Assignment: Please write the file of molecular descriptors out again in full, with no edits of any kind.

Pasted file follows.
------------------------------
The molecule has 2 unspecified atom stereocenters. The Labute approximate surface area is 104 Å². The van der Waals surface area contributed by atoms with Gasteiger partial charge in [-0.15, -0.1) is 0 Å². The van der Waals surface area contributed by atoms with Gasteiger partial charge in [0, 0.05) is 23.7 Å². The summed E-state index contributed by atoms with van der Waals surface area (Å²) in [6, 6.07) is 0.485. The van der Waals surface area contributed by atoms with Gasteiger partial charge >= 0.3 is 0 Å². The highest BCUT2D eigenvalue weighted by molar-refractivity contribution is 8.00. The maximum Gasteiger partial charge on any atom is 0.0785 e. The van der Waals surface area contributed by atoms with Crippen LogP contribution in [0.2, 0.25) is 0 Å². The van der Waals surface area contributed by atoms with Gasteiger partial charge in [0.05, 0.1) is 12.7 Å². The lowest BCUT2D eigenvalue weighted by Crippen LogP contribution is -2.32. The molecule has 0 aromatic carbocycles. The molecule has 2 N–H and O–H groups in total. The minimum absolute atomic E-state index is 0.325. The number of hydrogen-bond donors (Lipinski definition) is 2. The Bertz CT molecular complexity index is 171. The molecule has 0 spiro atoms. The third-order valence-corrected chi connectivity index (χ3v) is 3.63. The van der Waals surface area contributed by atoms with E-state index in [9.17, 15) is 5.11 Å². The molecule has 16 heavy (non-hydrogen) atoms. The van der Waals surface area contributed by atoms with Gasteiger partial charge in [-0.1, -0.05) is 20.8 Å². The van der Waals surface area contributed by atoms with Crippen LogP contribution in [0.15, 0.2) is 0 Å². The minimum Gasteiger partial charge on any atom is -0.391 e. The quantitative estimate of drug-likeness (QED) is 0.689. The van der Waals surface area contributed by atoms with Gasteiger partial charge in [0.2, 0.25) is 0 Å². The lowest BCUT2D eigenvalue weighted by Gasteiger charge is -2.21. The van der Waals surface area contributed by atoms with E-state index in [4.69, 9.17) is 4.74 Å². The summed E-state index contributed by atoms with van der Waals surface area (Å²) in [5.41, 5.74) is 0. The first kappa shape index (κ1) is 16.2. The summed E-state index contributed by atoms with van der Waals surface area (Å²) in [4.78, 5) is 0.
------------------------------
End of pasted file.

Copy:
The molecule has 2 unspecified atom stereocenters. The Labute approximate surface area is 104 Å². The van der Waals surface area contributed by atoms with Gasteiger partial charge in [-0.15, -0.1) is 0 Å². The van der Waals surface area contributed by atoms with Gasteiger partial charge in [0, 0.05) is 23.7 Å². The summed E-state index contributed by atoms with van der Waals surface area (Å²) in [6, 6.07) is 0.485. The van der Waals surface area contributed by atoms with Gasteiger partial charge >= 0.3 is 0 Å². The highest BCUT2D eigenvalue weighted by molar-refractivity contribution is 8.00. The maximum Gasteiger partial charge on any atom is 0.0785 e. The van der Waals surface area contributed by atoms with Crippen LogP contribution in [0.2, 0.25) is 0 Å². The van der Waals surface area contributed by atoms with Gasteiger partial charge in [0.05, 0.1) is 12.7 Å². The lowest BCUT2D eigenvalue weighted by Crippen LogP contribution is -2.32. The molecule has 0 aromatic carbocycles. The molecule has 2 N–H and O–H groups in total. The minimum absolute atomic E-state index is 0.325. The number of hydrogen-bond donors (Lipinski definition) is 2. The Bertz CT molecular complexity index is 171. The molecule has 0 spiro atoms. The third-order valence-corrected chi connectivity index (χ3v) is 3.63. The van der Waals surface area contributed by atoms with E-state index in [9.17, 15) is 5.11 Å². The molecule has 16 heavy (non-hydrogen) atoms. The van der Waals surface area contributed by atoms with Gasteiger partial charge in [-0.1, -0.05) is 20.8 Å². The van der Waals surface area contributed by atoms with Crippen LogP contribution in [0.15, 0.2) is 0 Å². The minimum Gasteiger partial charge on any atom is -0.391 e. The quantitative estimate of drug-likeness (QED) is 0.689. The van der Waals surface area contributed by atoms with Gasteiger partial charge in [0.2, 0.25) is 0 Å². The lowest BCUT2D eigenvalue weighted by Gasteiger charge is -2.21. The van der Waals surface area contributed by atoms with E-state index in [4.69, 9.17) is 4.74 Å². The summed E-state index contributed by atoms with van der Waals surface area (Å²) in [5.41, 5.74) is 0. The first kappa shape index (κ1) is 16.2. The summed E-state index contributed by atoms with van der Waals surface area (Å²) in [4.78, 5) is 0.